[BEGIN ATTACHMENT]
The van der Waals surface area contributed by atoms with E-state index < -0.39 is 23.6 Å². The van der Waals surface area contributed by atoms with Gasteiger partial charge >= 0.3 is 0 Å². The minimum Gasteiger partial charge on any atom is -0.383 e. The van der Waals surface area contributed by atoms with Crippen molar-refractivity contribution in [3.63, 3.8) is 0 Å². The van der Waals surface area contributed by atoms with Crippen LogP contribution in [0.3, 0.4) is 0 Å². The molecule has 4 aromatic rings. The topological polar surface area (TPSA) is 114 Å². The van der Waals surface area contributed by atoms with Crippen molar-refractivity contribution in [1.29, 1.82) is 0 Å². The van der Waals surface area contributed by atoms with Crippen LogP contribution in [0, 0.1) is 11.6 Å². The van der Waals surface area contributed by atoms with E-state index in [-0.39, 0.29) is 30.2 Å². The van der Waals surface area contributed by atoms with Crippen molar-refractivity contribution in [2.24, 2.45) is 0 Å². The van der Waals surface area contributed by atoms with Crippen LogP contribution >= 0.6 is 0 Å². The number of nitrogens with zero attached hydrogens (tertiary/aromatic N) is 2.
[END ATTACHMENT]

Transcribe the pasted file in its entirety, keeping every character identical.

The van der Waals surface area contributed by atoms with E-state index < -0.39 is 23.6 Å². The van der Waals surface area contributed by atoms with Gasteiger partial charge >= 0.3 is 0 Å². The minimum Gasteiger partial charge on any atom is -0.383 e. The van der Waals surface area contributed by atoms with Crippen molar-refractivity contribution in [3.63, 3.8) is 0 Å². The van der Waals surface area contributed by atoms with Crippen LogP contribution in [0.3, 0.4) is 0 Å². The molecule has 4 aromatic rings. The topological polar surface area (TPSA) is 114 Å². The van der Waals surface area contributed by atoms with Crippen molar-refractivity contribution in [1.29, 1.82) is 0 Å². The van der Waals surface area contributed by atoms with Crippen LogP contribution in [0, 0.1) is 11.6 Å². The van der Waals surface area contributed by atoms with E-state index in [-0.39, 0.29) is 30.2 Å². The van der Waals surface area contributed by atoms with Crippen molar-refractivity contribution in [2.24, 2.45) is 0 Å². The van der Waals surface area contributed by atoms with Crippen LogP contribution >= 0.6 is 0 Å². The number of nitrogens with zero attached hydrogens (tertiary/aromatic N) is 2.